Who needs hi-tech?

Published on Jan 21, 2006 05:34 PM IST

There was lots of cool, new, improved technology at Las Vegas' Consumer Electronics Show this year, writes, Deepak Mankar.

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PTI | ByQuiteATake.com | Deepak Mankar

Believe it or not, this happened in front of my eyes one night in the eighties. To begin with, though, back in the fifties, a lapsed chef and cooking stove salesman from the UK started his own agency in the US. He then went on to become a legend and a best-selling author. His famous book spurred me on into advertising. Many years later, in the late eighties, I saw him making a massive nuisance of himself one night in the elevator of a posh Pune hotel. I was there for a seminar hosted by the ad agency I consulted with. The Legend was there for a similar reason and was trying to needle his Indian colleagues into making mincemeat of the agency I worked for - very, very loudly. I was the only odd man out in that elevator crammed with the Great Man and his team mates totally oblivious of me and my reason for being there. Fortunately for me, I must emphasize. Or, I may not be here to tell you the tale, who knows? But then you couldn't really begrudge the Genius - and "the world's best known advertising man" by his own insistence - his carefully cultivated and widely flaunted little eccentricities, could you? An amusing and beguiling capsule biography is here: . I thought it best to draw your attention to it. "Women are catching up with men online, but they are doing so in their own way," is what the lead takeaway summing-up throws in your face. The report itself sums up the much celebrated 'difference' Professor Higgins drew our attention to as follows: "Men like the Internet for the experiences it offers, while women like it for the human connections it promotes." The stronger sex goes on line for news, weather forecasts, sports scores, political opinions, financial updates, do-it-yourself information, job-related research, software and/or music downloads. They're "also more likely to listen to music, rate a product/ person/service through an online reputation system, use a webcam or take a class online. Women outpace men online when it comes to communications." A key quote from the report says: "More women than men send and receive e-mail, and they use it in a richer and more engaging way. Women are more likely than men to use e-mail to write to friends and family about a variety of topics, from sharing news and worries to planning events to forward jokes and funny stories." Earlier Pew research has indicated that "while both sexes appreciate e-mail's convenience, women are more likely to feel satisfied with the role of e-mail in their lives, especially when it comes to nurturing relationships. Even at work, more women feel e-mail is an effective way to handle situations and men have more negative feelings about e-mail. "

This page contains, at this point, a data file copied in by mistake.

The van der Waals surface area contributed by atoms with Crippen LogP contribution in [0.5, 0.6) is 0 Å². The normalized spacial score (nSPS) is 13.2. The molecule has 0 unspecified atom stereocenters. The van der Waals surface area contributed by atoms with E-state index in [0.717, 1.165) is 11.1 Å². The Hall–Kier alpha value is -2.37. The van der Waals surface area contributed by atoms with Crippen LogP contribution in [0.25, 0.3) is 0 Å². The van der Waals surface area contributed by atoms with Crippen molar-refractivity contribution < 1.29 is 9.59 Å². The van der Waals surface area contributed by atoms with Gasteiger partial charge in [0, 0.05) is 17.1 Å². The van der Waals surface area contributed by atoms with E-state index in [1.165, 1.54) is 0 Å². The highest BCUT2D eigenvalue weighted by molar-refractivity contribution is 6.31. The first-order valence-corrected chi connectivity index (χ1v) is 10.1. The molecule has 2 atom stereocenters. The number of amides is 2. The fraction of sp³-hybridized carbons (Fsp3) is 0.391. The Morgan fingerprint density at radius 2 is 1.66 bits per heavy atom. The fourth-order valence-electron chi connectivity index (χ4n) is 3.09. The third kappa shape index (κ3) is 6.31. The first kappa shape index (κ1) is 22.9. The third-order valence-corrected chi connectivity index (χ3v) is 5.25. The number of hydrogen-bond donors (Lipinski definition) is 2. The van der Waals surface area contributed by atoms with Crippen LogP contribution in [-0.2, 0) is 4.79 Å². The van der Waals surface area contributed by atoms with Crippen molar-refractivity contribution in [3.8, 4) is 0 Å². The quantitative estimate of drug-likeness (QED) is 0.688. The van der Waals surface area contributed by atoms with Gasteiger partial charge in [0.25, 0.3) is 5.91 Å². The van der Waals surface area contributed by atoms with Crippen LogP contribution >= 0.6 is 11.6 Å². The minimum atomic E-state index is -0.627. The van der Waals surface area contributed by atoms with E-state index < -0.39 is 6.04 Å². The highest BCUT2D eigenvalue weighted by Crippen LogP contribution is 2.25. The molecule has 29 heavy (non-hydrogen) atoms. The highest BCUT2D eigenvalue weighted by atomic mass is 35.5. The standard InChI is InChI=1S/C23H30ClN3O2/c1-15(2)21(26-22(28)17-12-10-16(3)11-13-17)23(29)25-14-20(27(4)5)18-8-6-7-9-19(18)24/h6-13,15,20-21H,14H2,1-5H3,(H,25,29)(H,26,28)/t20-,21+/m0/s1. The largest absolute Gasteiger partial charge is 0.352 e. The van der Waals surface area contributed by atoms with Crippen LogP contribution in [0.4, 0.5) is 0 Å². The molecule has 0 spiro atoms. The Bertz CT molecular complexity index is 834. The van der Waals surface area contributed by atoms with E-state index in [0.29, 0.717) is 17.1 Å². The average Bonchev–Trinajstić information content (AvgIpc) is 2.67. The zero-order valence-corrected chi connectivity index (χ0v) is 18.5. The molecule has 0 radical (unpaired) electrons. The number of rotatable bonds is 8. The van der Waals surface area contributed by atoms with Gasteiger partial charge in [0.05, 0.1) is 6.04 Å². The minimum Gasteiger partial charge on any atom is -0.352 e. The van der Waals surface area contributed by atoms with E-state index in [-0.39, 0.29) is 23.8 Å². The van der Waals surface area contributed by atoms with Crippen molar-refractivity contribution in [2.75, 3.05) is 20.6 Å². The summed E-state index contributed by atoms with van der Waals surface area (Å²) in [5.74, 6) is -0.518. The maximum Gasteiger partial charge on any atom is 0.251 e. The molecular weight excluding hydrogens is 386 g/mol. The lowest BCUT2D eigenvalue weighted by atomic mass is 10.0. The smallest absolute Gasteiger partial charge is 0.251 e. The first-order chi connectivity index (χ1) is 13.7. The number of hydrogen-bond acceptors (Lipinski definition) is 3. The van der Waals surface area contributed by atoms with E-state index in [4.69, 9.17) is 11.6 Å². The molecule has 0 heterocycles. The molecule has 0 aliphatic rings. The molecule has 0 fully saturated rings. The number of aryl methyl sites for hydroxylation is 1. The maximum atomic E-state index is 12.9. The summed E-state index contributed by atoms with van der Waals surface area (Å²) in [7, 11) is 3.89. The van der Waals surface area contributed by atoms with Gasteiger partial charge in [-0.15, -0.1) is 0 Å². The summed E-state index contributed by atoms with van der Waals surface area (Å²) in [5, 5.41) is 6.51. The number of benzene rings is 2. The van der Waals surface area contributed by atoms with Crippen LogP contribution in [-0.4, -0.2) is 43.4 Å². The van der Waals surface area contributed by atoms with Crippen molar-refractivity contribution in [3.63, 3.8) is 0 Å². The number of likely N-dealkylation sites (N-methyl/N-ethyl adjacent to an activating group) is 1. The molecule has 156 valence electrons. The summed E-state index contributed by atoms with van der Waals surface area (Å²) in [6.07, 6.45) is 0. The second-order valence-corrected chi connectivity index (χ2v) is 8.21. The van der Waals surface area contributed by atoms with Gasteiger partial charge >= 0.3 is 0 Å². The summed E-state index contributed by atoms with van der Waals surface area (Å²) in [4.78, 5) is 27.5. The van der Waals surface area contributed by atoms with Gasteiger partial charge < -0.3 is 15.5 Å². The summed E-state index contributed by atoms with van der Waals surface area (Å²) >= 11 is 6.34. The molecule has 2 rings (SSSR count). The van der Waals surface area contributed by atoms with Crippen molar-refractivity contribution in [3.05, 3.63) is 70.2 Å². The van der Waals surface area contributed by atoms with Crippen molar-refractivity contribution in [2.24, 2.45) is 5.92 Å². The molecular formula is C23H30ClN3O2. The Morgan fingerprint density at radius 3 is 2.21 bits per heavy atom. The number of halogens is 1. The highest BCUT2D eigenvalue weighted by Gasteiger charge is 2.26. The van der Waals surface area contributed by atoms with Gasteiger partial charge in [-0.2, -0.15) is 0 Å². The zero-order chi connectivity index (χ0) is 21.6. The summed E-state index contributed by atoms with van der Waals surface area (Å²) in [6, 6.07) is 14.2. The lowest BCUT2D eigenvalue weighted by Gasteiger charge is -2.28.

RANT AND RAVE. Get paid for it too.

Steve Outing's 11 January Poynter.org post draws out attention to a just-launched website, 'Everyday Hogwash' everydayhogwash.com that he advises us to file under 'citizen journalism-related'. It's a collection of rants from people about various annoyances and things they've had to endure from companies: "Hidden fees. Really tiny fine print. Overbooked airplanes. Hypnotic hold music. Ah, what companies force us to put up with everyday! If we didn't laugh at these itchy little grains of sand in the bathing suit of life, we'd have to cry, or perhaps even scream in the grocery line. But we all know screaming doesn't get you invited to many parties. So let's kick back and have some therapeutic yuks at the millions of little ways companies stick it to us." Submitted rants qualify for daily cash prizes. Have a look.

TRUE CONFESSIONS. Teen bloggers alarm school authorities.

Teenagers will be teenagers. Teachers will be teachers. Never the twain shall see eye to eye. In a recent major confrontation, a Washington Area school authority warned parents about their wards posting "inappropriate material … on Facebook." Apart from Facebook, students are known to also use the sites MySpace.com and Xanga.com, which allow teenagers - and sometimes younger children - to post details of their lives for all to see. "Some colleges have expelled teenagers for violating codes of conduct after discovering photos of underage students posing in front of kegs or writing about drinking binges, and employers often look up job candidates on the sites, said Parry Aftab, an Internet lawyer and the executive director of Wiredsafety.org. Blogs abound with seductive poses and confessions of love, hate and everything in between," write Tara Bahrampour and Lori Aratani in 'Teens' Bold Blogs Alarm Area Schools: Uninhibited Online Remarks Full of Risks, Officials Warn'. Rather disturbing, what? washingtonpost.com.  P.S.: QuiteATake.com last covered blogging here: hindustantimes.com ('WEBSIDE STORY. Bad news spreads fast.') and here: hindustantimes.com ('GONE IN A MINUTE. Full three years' work.').

That's all for now though there's plenty more out there. Join me again next week, same place.

Copyright (c) 2001- 2006 by Deepak Mankar. All rights reserved. Deepak Mankar, an advertising practitioner on the creative side since 1965, is also intensely passionate about the web and web content creation. Read his online articles at asiaondemand.com.  Website: http://www.addgandhi.com/original/. You may e-mail him at dmankar@bom8.vsnl.net.in.

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